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The gobin command installs/runs main packages.

See the FAQ for more details.


$ GO111MODULE=off go get -u

or download a binary from the latest release.

Update your PATH and verify we can find gobin in our new PATH:

$ export PATH=$(go env GOPATH)/bin:$PATH
$ which gobin


Install gohack:

$ gobin
Installed to /home/gopher/gopath/bin/gohack

Install a specific version of gohack:

$ gobin
Installed to /home/gopher/gopath/bin/gohack

Print the gobin cache location of a specific gohack version:

$ gobin -p

Run a specific gohack version:

$ gobin -run -help
The gohack command checks out Go module dependencies
into a directory where they can be edited, and adjusts
the go.mod file appropriately.

Examples: using -m

Define a module:

$ cat go.mod

Add a tool dependency:

$ cat tools.go
// +build tools

package tools

import (
	_ ""

Review the version of stringer being used:

$ gobin -m -p

Check the help for stringer:

$ gobin -m -run -help
Usage of stringer:
	stringer [flags] -type T [directory]
	stringer [flags] -type T files... # Must be a single package
For more information, see:

Use stringer via a go:generate directive:

$ cat main.go
package main

import "fmt"

//go:generate gobin -m -run -type=Pill

type Pill int

const (
	Placebo Pill = iota
	Acetaminophen = Paracetamol

func main() {
	fmt.Printf("For headaches, take %v\n", Ibuprofen)

Generate and run as a "test":

$ go generate
$ go run .
For headaches, take Ibuprofen


The gobin command installs/runs main packages.

	gobin [-m] [-run|-p|-v|-d] [-u|-nonet] [-tags 'tag list'] packages [run arguments...]

The gobin command builds, installs, and possibly runs an executable binary for
each of the named main packages.

The packages argument to gobin is similar to that of the go get command (in
module aware mode) with the additional constraint that the list of packages
must be main packages. Each argument takes the form $main_pkg[@$version].

By default, gobin will use the main package's module to resolve its
dependencies, unless the -m flag is specified, in which case dependencies will
be resolved using the main module (as given by go env GOMOD).

The -mod flag provides additional control over updating and use of go.mod when
using the main module to resolve dependencies. If the -mod flag is provided it
implies -m. With -mod=readonly, gobin is disallowed from any implicit updating
of go.mod. Instead, it fails when any changes to go.mod are needed. With
-mod=vendor, gobin assumes that the vendor directory holds the correct copies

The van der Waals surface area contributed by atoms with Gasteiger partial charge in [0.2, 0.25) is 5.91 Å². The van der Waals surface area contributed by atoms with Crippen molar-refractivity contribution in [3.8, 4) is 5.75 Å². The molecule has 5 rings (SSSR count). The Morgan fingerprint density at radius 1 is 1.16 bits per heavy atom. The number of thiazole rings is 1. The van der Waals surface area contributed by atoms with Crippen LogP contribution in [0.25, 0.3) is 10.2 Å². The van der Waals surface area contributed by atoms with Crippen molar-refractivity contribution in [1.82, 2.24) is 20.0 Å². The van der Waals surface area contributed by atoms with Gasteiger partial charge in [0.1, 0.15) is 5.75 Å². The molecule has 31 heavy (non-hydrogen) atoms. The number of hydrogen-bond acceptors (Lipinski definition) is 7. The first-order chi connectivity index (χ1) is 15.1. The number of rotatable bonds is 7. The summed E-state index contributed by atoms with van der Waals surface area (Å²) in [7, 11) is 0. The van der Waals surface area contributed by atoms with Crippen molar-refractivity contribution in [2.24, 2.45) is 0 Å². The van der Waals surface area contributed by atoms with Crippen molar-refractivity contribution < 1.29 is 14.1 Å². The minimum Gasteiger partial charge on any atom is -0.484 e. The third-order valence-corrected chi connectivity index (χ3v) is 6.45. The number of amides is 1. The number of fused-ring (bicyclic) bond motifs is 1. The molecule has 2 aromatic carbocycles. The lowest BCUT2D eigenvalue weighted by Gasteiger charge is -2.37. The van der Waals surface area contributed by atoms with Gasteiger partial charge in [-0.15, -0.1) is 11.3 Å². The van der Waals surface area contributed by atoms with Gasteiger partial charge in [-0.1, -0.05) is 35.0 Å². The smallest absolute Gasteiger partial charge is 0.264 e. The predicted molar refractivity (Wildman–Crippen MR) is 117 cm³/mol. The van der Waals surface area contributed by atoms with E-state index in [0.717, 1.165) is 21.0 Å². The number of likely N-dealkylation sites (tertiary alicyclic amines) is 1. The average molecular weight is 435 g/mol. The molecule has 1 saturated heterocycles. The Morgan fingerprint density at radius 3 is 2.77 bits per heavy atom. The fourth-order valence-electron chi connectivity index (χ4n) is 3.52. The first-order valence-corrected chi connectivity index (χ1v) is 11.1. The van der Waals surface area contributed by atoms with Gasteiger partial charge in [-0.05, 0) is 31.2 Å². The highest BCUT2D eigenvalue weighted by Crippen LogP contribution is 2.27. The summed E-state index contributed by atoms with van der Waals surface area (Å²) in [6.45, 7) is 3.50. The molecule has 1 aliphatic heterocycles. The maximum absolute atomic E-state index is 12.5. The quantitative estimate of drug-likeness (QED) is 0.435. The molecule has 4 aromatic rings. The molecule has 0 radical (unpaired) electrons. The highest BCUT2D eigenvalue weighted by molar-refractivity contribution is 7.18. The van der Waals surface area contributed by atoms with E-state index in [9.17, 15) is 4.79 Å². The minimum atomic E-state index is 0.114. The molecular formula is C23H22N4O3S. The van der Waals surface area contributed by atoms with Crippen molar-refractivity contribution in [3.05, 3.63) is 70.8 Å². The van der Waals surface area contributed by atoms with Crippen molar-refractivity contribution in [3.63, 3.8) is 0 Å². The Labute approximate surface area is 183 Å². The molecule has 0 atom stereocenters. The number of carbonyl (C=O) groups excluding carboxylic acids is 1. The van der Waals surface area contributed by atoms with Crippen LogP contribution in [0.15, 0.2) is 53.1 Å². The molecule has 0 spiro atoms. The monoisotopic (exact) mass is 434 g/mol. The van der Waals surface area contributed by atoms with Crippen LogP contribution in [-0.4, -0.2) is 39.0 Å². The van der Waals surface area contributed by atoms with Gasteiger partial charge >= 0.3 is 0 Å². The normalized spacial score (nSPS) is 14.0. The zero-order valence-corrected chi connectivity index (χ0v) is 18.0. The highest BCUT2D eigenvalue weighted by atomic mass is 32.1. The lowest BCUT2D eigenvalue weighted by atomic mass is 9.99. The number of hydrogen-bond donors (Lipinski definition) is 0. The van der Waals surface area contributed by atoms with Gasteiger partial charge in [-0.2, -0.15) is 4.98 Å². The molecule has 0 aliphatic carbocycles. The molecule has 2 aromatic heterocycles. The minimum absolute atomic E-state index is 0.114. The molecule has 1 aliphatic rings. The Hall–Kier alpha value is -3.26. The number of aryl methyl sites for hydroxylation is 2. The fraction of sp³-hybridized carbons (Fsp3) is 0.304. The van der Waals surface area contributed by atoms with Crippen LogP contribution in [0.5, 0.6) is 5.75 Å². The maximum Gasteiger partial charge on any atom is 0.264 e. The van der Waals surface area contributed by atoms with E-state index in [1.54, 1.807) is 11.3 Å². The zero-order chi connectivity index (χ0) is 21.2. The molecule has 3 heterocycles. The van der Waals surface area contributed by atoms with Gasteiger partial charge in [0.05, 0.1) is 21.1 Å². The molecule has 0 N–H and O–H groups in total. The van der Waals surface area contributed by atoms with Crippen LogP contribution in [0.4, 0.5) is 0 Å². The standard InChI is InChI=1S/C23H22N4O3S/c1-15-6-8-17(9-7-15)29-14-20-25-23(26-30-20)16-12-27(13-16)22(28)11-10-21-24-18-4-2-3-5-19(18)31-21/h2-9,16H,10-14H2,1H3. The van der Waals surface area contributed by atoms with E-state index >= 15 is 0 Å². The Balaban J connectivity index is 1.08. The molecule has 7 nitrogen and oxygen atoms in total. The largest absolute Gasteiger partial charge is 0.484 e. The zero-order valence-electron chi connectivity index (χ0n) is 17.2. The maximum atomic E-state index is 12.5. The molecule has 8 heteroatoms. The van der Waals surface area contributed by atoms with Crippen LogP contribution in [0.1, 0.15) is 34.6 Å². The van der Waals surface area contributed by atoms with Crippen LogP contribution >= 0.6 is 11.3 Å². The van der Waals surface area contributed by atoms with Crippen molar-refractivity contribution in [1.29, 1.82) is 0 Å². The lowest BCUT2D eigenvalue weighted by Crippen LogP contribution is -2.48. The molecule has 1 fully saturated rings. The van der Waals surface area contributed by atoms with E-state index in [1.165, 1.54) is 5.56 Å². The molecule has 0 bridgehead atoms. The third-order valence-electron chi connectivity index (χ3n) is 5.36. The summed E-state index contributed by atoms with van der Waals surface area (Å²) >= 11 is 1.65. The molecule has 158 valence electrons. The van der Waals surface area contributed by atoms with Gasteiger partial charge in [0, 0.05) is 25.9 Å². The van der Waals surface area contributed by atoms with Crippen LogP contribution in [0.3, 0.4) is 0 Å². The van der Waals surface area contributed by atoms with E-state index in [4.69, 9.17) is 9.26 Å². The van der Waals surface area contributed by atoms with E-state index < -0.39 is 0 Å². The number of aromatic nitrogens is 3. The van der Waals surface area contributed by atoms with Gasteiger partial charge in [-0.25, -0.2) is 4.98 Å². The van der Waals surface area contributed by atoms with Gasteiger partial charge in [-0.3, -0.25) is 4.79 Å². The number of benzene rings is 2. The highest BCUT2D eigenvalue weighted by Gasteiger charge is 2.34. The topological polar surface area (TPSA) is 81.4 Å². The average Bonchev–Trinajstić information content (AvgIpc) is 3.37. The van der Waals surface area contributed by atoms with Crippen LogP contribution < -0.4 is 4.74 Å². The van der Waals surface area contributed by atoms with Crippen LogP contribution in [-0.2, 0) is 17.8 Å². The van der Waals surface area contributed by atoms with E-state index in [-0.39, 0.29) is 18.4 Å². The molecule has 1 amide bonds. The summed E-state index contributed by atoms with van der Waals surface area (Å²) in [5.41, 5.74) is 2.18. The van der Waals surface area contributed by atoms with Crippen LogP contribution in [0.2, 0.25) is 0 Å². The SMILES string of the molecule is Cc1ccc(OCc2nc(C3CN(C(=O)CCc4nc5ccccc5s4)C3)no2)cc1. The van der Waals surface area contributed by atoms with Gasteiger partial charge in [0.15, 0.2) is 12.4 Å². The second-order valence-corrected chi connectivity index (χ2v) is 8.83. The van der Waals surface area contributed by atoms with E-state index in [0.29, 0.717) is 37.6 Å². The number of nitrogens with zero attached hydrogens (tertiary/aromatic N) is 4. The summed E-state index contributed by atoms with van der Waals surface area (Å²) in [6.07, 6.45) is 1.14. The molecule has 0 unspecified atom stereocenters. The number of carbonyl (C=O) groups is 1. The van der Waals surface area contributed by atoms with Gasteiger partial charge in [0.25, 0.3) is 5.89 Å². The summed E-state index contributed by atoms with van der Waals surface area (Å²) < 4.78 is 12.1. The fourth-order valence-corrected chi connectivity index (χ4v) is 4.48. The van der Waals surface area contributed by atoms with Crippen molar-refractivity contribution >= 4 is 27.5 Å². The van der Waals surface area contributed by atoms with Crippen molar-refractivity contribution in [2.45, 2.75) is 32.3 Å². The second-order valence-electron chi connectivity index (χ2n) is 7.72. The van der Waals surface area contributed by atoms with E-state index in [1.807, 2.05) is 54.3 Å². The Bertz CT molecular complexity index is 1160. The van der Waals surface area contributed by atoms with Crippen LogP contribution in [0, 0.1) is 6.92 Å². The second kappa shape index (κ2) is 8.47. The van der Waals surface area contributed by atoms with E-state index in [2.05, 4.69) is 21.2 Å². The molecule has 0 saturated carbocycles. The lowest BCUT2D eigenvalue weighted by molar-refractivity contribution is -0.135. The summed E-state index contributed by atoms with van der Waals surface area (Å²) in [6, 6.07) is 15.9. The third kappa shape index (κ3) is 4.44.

of dependencies and ignores the dependency descriptions in go.mod

This means that gobin $package@v1.2.3 is a repeatable way to install an exact
version of a binary (assuming it has an associated go.mod file).

The version "latest" matches the latest available tagged version for the module
containing the main package. If gobin is able to resolve "latest" within the
module download cache it will use that version. Otherwise, gobin will make a
network request to resolve "latest". The -u flag forces gobin to check the
network for the latest tagged version. If the -nonet flag is provided, gobin
will only check the module download cache. Hence, the -u and -nonet flags are
mutually exclusive.

Versions that take the form of a revision identifier (a branch name, for
example) can only be resolved with a network request and hence are incompatible
with -nonet.

If no version is specified for a main package, gobin behaves differently
depending on whether the -m flag is provided. If the -m flag is not provided,
gobin $module is equivalent to gobin $module@latest. If the -m flag is
provided, gobin attempts to resolve the current version via the main module's
go.mod; if this resolution fails, "latest" is assumed as the version.

By default, gobin installs the main packages to $GOBIN (or $GOPATH/bin if GOBIN
is not set, which defaults to $HOME/go/bin if GOPATH is not set).

The -run flag takes exactly one main package argument and runs that package.
It is similar therefore to go run. Any arguments after the single main package
will be passed to the main package as command line arguments.

The -p flag prints the gobin cache path for each of the packages' executables
once versions have been resolved.

The -v flag prints the module path and version for each of the packages. Each
line in the output has two space-separated fields: a module path and a version.

The -d flag instructs gobin to stop after installing the packages to the gobin
cache; that is, it instructs gobin not to install, run or print the packages.

The -run, -p, -v and -d flags are mutually exclusive.

The -tags flag is identical to the cmd/go build flag (see go help build). It is
a space-separated list of build tags to consider satisfied during the build.
Alternatively, GOFLAGS can be set to include a value for -tags (see go help

It is an error for a non-main package to be provided as a package argument.

Cache directories

gobin maintains a cache of executables, separate from any executables that may
be installed to $GOBIN.

By default, gobin uses the directories gobin/$module@$version/$main_pkg under
your user cache directory. See the documentation for os.UserCacheDir for
OS-specific details on how to configure its location.

When the -m flag is provided, gobin uses the directories
.gobincache/$module@$version/$main_pkg under the directory containing the main
module's go.mod.


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